German film now

Leonie Naughton

One of the greatest misconceptions about German film is that the term German comedy is an oxymoron. Outside Germany many people tend to associate this cinema with brand name directors who used to produce turgid films, populated by tormented characters who have really bad sex. Yet at the German box office, it’s indigenous comedies that draw crowds, and in the 1990s at least, comedies of the sexes, like Rossini—Or the Deadly Question of Who Sleeps with Whom (Helmut Dietl, 1997), were among the most profitable local productions.
The BMW Festival of German Films organised by the Goethe Institut showcases a number of recent comedies, some whimsical, some major box office hits: it also provides Sydney and Melbourne audiences with access to award-winning German dramas, shorts and low budget features. This year the festival opened with full houses for Good Bye, Lenin! (Wolfgang Becker, 2002), a mischievous comedy highlighting the absurdities surrounding the fall of the Wall and East Germany's bungled initiation into capitalism. Here Becker works adroitly within the genre of the “unification comedy.” Evidently millions of Germans are amused by the suggestion that unification is, after all, something of a joke: Good Bye, Lenin! broke the box office barrier of 6 million domestic ticket sales, something local productions rarely do.

Becker is among a group of recently emergent directors, based in Berlin. His modestly budgeted features have picked up a bag-full of prizes. National film prizes are always prestigious, no matter where they are awarded, but in Germany they carry with them added benefits that would make Australian independent filmmakers drool. Apart from opening up more funding agency doors and coffers, German film awards usually carry with them prize monies unheard of in this country. Some prizes, like those awarded Good Bye Lenin!, carry with them hefty monetary bonuses of about $5 million (www.deutscherfilmpreis.de/filmpreis/ index.html).

Becker elicits superlative performances from his cast, which includes the acclaimed East German actor Michael Gwisdek and the young prize winning talent, Daniel Bruehl, who was guest of the BMW Festival last year and star of the deliciously comic no-budget, film school feature, No Regrets (Benjamin Quabeck, 2000).

Good Bye Lenin! sees Bruehl in the role of Alex, a young East Berlin man adapting to life in unified Germany as his ailing mother lies comatose in hospital. When she regains consciousness, she is unaware that the Socialist regime has collapsed and the ideals of the state have been abandoned and discredited. In an effort to avoid the risk such a major shock may have upon her health, Alex strives to maintain the fiction of the GDR, literally restaging aspects of domestic life under the old regime for the benefit of his incapacitated mother. He provides her with an illusion of continuity by reconstructing what has been dismantled. Alex goes to ingenious lengths to console his mother by rationalizing the increasingly conspicuous presence of commodities and signs of corporate capitalism, previously deemed ‘degenerate’.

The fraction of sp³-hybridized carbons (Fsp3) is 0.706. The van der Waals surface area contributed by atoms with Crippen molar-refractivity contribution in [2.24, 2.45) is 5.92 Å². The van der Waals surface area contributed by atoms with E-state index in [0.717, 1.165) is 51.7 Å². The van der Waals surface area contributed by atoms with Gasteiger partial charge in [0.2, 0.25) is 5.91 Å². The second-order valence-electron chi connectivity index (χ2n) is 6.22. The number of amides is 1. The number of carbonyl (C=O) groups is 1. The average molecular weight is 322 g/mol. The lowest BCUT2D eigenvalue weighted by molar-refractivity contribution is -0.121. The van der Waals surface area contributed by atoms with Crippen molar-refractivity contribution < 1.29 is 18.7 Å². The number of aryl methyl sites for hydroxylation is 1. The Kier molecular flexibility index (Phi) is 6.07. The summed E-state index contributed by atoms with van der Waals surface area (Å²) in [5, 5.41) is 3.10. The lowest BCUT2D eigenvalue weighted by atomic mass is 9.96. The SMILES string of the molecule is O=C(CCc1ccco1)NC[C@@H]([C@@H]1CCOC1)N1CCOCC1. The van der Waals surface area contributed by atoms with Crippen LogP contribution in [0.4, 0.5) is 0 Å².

The festival highlighted the debut work of other emerging filmmakers who have succeeded in navigating the funding agency networks of the Federal Republic. Their films emerge with a remarkable vibrancy despite tortuous dealings with state funding agencies. Suelbiye V Guenar’s, Karamuk (2002) was one such impressive feature debut. Her drama focuses on the turmoil and yearnings of a rebellious teenage girl, Johanna, and presents a sensitive, compassionate portrait of her attempt to secure a cultural identity.

A package of film school shorts, titled Next Generation 2003, was also included in the festival and initially selected for screening in Cannes. Some of the shorts, like Cluck Cluck (Olaf Encke, 2001) and Knight Games (Sven Martin, 2003), are assured in their reliance on absurdist humour and wild flights of fantasy. The Day Winston Ngakambe Came to Kiel (Jasper Ahrens, 2003) takes a comic swipe at xenophobia, effectively satirising colonialist stereotypes and assumptions.

One short, Fetish (Richard Lehun, 2002), received a lucrative federal short film prize valued at around $60,000. Yet this was one of the weakest in the package, falling into the same trap as any number of Australian film school shorts. And that is depicting “old people” as lunatics who are either a) eccentric in a harmlessly regressive and endearing way, or b) haunted by some dark secret that provides opportunity for heavily stylized flashbacks, oozing with ambience and menace.

With its suburban focus and whimsical recollection of a fleeting incident from childhood, Oliver Held’s Spring (2003) may invite comparison with the award winning Australian short, Cracker Bag (Glendyn Ivin, 2003.) Spring brims with the manic energy and irrepressible curiosity of childhood, auspiciously evocative of the student films of Jane Campion. Like many other films screened during the festival, Spring is nothing short of tantalising.

BMW Festival of German Film 2003, Melbourne, Sydney 21-31 August.

RealTime issue #57 Oct-Nov 2003 pg. 20

© Leonie Naughton; for permission to reproduce apply to realtime@realtimearts.net

1 October 2003
Close

Join our e-dition list

Sign up for free online e-ditions offering occasional reviews and commentary and curated selections from and response to the RealTime archive 1994-2017.